Zim human rights issues perturb US government

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Relations between President Mnangagwa's administration and the US government remain strained over human rights issues
Relations between President Mnangagwa's administration and the US government remain strained over human rights issues

Sydney Kawadza

The US has once again raised grave concern over government’s failure to investigate officials who have committed human rights abuses adding that impunity has remained a problem in Zimbabwe.

In the 2020 Human Rights Report on Zimbabwe, the US State Department said although there were some incremental improvements from past elections, there were serious concerns noted by observers.

The observers, according to State Department, called for further reforms necessary to meet regional and international standards for democratic elections.

“Numerous factors contributed to a flawed overall election process, including: the Zimbabwe Election Commission’s lack of independence; heavily biased state media favoring the ruling party; voter intimidation and unconstitutional influence of tribal leaders.

“[There was also] disenfranchisement of alien and diaspora voters; failure to provide a preliminary voters roll in electronic format; politicization of food aid; security services’ excessive use of force; and lack of precision and transparency around the release of election results.”

The report further stated that although the ZRP are officially under the authority of the Ministry of Home Affairs and Cultural Heritage, the Office of the President directed some police roles and missions in response to civil unrest.

In Zimbabwe, the police is responsible for internal security and the report indicates that while the military is responsible for external security it also has some domestic security responsibilities.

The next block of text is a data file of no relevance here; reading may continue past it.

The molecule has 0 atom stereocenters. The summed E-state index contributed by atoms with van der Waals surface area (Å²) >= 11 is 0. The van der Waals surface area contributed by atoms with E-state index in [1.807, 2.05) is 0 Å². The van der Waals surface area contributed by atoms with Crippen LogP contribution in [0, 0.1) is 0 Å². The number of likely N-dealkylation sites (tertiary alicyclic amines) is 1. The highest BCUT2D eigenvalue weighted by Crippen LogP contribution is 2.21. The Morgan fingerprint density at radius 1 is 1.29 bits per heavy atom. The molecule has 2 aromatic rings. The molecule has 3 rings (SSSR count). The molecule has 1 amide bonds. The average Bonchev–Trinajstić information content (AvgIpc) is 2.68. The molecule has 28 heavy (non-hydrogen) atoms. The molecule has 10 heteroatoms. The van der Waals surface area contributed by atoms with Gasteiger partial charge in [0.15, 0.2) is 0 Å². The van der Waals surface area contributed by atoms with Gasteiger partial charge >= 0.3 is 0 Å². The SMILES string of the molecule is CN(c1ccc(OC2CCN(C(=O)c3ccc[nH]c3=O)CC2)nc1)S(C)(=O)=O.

The Zimbabwe National Army and Air Force constitute the Zimbabwe Defense Forces and report to the Minister of Defense and War Veterans Affairs while the Central Intelligence Organization, under the Office of the President, engages in both internal and external security matters.

“Civilian authorities at times did not maintain effective control over the security forces. Members of the security forces committed numerous abuses,” the US reports said.

Human rights issues, according to the State Department, includes unlawful or arbitrary killings of civilians by security forces; torture and arbitrary detention by security forces; cases of cruel, inhuman, or degrading treatment or punishment.

Other issues under the human rights are harsh and life-threatening prison conditions; political prisoners or detainees; arbitrary or unlawful interference with privacy and serious problems with the independence of the judiciary.

Serious government restrictions on free expression, press, and the internet, including violence, threats of violence, or unjustified arrests or prosecutions against journalists, censorship, site blocking, and the existence of criminal libel laws also make up the list.

It also includes substantial interference with the rights of peaceful assembly and freedom of association; restrictions on freedom of movement; restrictions on political participation and widespread acts of corruption.

The report also states other human rights issues such as lack of investigation of and accountability for violence against women; crimes involving violence or threats of violence targeting women and girls, and the existence of laws criminalizing consensual same-sex sexual conduct between adults, although not enforced.

“Impunity remained a problem. The government took very few steps to identify or investigate officials who committed human rights abuses, and there were no reported arrests or prosecutions of such persons,” the US Department.

The US and European Union early this year extended sanctions against Zimbabwe over human rights abuses although President Mnangagwa has indicated that his government would continue engaging the former in a bid to improve relations.

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